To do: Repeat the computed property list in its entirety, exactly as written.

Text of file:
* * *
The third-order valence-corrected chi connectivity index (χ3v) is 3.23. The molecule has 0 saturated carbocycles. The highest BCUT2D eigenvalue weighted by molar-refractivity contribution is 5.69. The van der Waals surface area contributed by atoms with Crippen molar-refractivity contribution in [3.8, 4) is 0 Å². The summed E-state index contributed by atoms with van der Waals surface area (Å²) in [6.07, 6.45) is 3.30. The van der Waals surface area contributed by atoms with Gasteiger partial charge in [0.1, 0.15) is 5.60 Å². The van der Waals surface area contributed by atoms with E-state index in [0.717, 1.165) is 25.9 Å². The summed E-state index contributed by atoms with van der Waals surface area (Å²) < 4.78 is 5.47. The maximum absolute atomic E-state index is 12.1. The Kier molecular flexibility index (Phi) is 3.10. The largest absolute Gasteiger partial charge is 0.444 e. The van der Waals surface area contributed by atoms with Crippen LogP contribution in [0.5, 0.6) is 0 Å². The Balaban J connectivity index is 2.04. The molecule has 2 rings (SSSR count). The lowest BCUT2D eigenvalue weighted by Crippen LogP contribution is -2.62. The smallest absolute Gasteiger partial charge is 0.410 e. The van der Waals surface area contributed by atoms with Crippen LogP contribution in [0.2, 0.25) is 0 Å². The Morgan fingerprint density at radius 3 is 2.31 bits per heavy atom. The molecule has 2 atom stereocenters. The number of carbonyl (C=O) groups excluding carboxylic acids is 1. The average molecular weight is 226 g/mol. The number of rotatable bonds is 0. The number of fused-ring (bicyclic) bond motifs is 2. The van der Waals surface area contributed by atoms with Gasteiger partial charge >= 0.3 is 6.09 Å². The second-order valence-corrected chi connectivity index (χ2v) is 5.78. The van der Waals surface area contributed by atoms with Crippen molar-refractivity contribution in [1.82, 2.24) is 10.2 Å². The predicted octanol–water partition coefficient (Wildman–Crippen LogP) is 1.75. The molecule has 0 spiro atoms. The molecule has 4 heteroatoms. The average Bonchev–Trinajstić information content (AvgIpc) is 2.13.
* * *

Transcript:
The third-order valence-corrected chi connectivity index (χ3v) is 3.23. The molecule has 0 saturated carbocycles. The highest BCUT2D eigenvalue weighted by molar-refractivity contribution is 5.69. The van der Waals surface area contributed by atoms with Crippen molar-refractivity contribution in [3.8, 4) is 0 Å². The summed E-state index contributed by atoms with van der Waals surface area (Å²) in [6.07, 6.45) is 3.30. The van der Waals surface area contributed by atoms with Gasteiger partial charge in [0.1, 0.15) is 5.60 Å². The van der Waals surface area contributed by atoms with E-state index in [0.717, 1.165) is 25.9 Å². The summed E-state index contributed by atoms with van der Waals surface area (Å²) < 4.78 is 5.47. The maximum absolute atomic E-state index is 12.1. The Kier molecular flexibility index (Phi) is 3.10. The largest absolute Gasteiger partial charge is 0.444 e. The van der Waals surface area contributed by atoms with Crippen LogP contribution in [0.5, 0.6) is 0 Å². The Balaban J connectivity index is 2.04. The molecule has 2 rings (SSSR count). The lowest BCUT2D eigenvalue weighted by Crippen LogP contribution is -2.62. The smallest absolute Gasteiger partial charge is 0.410 e. The van der Waals surface area contributed by atoms with Crippen LogP contribution in [0.2, 0.25) is 0 Å². The Morgan fingerprint density at radius 3 is 2.31 bits per heavy atom. The molecule has 2 atom stereocenters. The number of carbonyl (C=O) groups excluding carboxylic acids is 1. The average molecular weight is 226 g/mol. The number of rotatable bonds is 0. The number of fused-ring (bicyclic) bond motifs is 2. The van der Waals surface area contributed by atoms with Gasteiger partial charge >= 0.3 is 6.09 Å². The second-order valence-corrected chi connectivity index (χ2v) is 5.78. The van der Waals surface area contributed by atoms with Crippen molar-refractivity contribution in [1.82, 2.24) is 10.2 Å². The predicted octanol–water partition coefficient (Wildman–Crippen LogP) is 1.75. The molecule has 0 spiro atoms. The molecule has 4 heteroatoms. The average Bonchev–Trinajstić information content (AvgIpc) is 2.13.